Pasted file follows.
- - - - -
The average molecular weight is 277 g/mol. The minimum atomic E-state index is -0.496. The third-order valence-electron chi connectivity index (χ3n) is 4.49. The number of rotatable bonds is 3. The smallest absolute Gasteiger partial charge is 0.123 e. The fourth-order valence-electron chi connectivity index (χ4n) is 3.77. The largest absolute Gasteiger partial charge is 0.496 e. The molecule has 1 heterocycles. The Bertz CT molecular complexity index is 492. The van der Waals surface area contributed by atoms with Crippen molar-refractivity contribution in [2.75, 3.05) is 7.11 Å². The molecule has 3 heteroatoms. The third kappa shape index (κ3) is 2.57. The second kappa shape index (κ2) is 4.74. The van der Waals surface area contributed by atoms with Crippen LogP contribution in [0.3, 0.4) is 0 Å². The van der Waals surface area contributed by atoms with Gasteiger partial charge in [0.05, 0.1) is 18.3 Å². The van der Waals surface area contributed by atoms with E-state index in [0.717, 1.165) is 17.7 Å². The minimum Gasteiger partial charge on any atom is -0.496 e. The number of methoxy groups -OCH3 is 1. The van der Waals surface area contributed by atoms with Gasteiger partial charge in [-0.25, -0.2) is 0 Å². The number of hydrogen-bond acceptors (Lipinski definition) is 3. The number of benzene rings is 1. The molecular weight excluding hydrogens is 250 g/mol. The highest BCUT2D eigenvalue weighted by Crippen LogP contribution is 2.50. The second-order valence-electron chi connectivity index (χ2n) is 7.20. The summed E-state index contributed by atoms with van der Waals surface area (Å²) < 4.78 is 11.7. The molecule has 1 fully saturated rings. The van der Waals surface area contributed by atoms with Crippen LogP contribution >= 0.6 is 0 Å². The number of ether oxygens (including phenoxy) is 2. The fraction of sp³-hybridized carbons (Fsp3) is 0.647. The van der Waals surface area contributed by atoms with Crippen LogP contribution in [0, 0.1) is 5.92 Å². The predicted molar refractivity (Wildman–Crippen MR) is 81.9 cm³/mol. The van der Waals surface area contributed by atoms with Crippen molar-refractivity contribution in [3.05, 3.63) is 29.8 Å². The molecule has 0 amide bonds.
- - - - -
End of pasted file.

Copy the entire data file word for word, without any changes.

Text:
The average molecular weight is 277 g/mol. The minimum atomic E-state index is -0.496. The third-order valence-electron chi connectivity index (χ3n) is 4.49. The number of rotatable bonds is 3. The smallest absolute Gasteiger partial charge is 0.123 e. The fourth-order valence-electron chi connectivity index (χ4n) is 3.77. The largest absolute Gasteiger partial charge is 0.496 e. The molecule has 1 heterocycles. The Bertz CT molecular complexity index is 492. The van der Waals surface area contributed by atoms with Crippen molar-refractivity contribution in [2.75, 3.05) is 7.11 Å². The molecule has 3 heteroatoms. The third kappa shape index (κ3) is 2.57. The second kappa shape index (κ2) is 4.74. The van der Waals surface area contributed by atoms with Crippen LogP contribution in [0.3, 0.4) is 0 Å². The van der Waals surface area contributed by atoms with Gasteiger partial charge in [0.05, 0.1) is 18.3 Å². The van der Waals surface area contributed by atoms with E-state index in [0.717, 1.165) is 17.7 Å². The minimum Gasteiger partial charge on any atom is -0.496 e. The number of methoxy groups -OCH3 is 1. The van der Waals surface area contributed by atoms with Gasteiger partial charge in [-0.25, -0.2) is 0 Å². The number of hydrogen-bond acceptors (Lipinski definition) is 3. The number of benzene rings is 1. The molecular weight excluding hydrogens is 250 g/mol. The highest BCUT2D eigenvalue weighted by Crippen LogP contribution is 2.50. The second-order valence-electron chi connectivity index (χ2n) is 7.20. The summed E-state index contributed by atoms with van der Waals surface area (Å²) < 4.78 is 11.7. The molecule has 1 fully saturated rings. The van der Waals surface area contributed by atoms with Crippen LogP contribution >= 0.6 is 0 Å². The number of ether oxygens (including phenoxy) is 2. The fraction of sp³-hybridized carbons (Fsp3) is 0.647. The van der Waals surface area contributed by atoms with Crippen LogP contribution in [0, 0.1) is 5.92 Å². The predicted molar refractivity (Wildman–Crippen MR) is 81.9 cm³/mol. The van der Waals surface area contributed by atoms with Crippen molar-refractivity contribution in [3.05, 3.63) is 29.8 Å². The molecule has 0 amide bonds.